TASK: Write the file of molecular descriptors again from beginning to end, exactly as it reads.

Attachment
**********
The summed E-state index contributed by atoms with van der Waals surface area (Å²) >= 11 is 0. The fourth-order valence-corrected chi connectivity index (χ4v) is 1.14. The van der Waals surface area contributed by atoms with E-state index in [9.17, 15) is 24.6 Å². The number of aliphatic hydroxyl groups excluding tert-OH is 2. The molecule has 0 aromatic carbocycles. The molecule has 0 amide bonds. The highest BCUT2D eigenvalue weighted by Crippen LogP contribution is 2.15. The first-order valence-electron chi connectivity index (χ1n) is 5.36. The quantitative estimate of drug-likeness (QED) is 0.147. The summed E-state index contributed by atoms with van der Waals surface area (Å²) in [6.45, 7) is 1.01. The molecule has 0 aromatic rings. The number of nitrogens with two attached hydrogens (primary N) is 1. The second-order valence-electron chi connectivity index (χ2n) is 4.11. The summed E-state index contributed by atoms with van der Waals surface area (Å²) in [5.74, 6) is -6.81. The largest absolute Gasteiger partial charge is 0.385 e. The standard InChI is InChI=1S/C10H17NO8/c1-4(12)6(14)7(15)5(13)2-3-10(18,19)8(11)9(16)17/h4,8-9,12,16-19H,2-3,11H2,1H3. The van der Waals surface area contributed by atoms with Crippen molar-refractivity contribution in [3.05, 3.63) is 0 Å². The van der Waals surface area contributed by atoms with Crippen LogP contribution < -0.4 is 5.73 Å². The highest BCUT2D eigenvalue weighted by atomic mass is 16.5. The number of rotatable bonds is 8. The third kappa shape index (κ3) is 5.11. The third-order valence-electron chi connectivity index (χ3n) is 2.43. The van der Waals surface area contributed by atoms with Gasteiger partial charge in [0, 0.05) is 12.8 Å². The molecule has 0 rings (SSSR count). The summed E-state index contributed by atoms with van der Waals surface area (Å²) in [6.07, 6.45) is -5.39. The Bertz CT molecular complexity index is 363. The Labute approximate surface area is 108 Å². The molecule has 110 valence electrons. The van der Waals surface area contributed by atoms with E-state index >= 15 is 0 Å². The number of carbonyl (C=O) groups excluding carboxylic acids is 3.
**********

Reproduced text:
The summed E-state index contributed by atoms with van der Waals surface area (Å²) >= 11 is 0. The fourth-order valence-corrected chi connectivity index (χ4v) is 1.14. The van der Waals surface area contributed by atoms with E-state index in [9.17, 15) is 24.6 Å². The number of aliphatic hydroxyl groups excluding tert-OH is 2. The molecule has 0 aromatic carbocycles. The molecule has 0 amide bonds. The highest BCUT2D eigenvalue weighted by Crippen LogP contribution is 2.15. The first-order valence-electron chi connectivity index (χ1n) is 5.36. The quantitative estimate of drug-likeness (QED) is 0.147. The summed E-state index contributed by atoms with van der Waals surface area (Å²) in [6.45, 7) is 1.01. The molecule has 0 aromatic rings. The number of nitrogens with two attached hydrogens (primary N) is 1. The second-order valence-electron chi connectivity index (χ2n) is 4.11. The summed E-state index contributed by atoms with van der Waals surface area (Å²) in [5.74, 6) is -6.81. The largest absolute Gasteiger partial charge is 0.385 e. The standard InChI is InChI=1S/C10H17NO8/c1-4(12)6(14)7(15)5(13)2-3-10(18,19)8(11)9(16)17/h4,8-9,12,16-19H,2-3,11H2,1H3. The van der Waals surface area contributed by atoms with Crippen molar-refractivity contribution in [3.05, 3.63) is 0 Å². The van der Waals surface area contributed by atoms with Crippen LogP contribution < -0.4 is 5.73 Å². The highest BCUT2D eigenvalue weighted by atomic mass is 16.5. The number of rotatable bonds is 8. The third kappa shape index (κ3) is 5.11. The third-order valence-electron chi connectivity index (χ3n) is 2.43. The van der Waals surface area contributed by atoms with Gasteiger partial charge in [0, 0.05) is 12.8 Å². The molecule has 0 rings (SSSR count). The summed E-state index contributed by atoms with van der Waals surface area (Å²) in [6.07, 6.45) is -5.39. The Bertz CT molecular complexity index is 363. The Labute approximate surface area is 108 Å². The molecule has 110 valence electrons. The van der Waals surface area contributed by atoms with E-state index >= 15 is 0 Å². The number of carbonyl (C=O) groups excluding carboxylic acids is 3.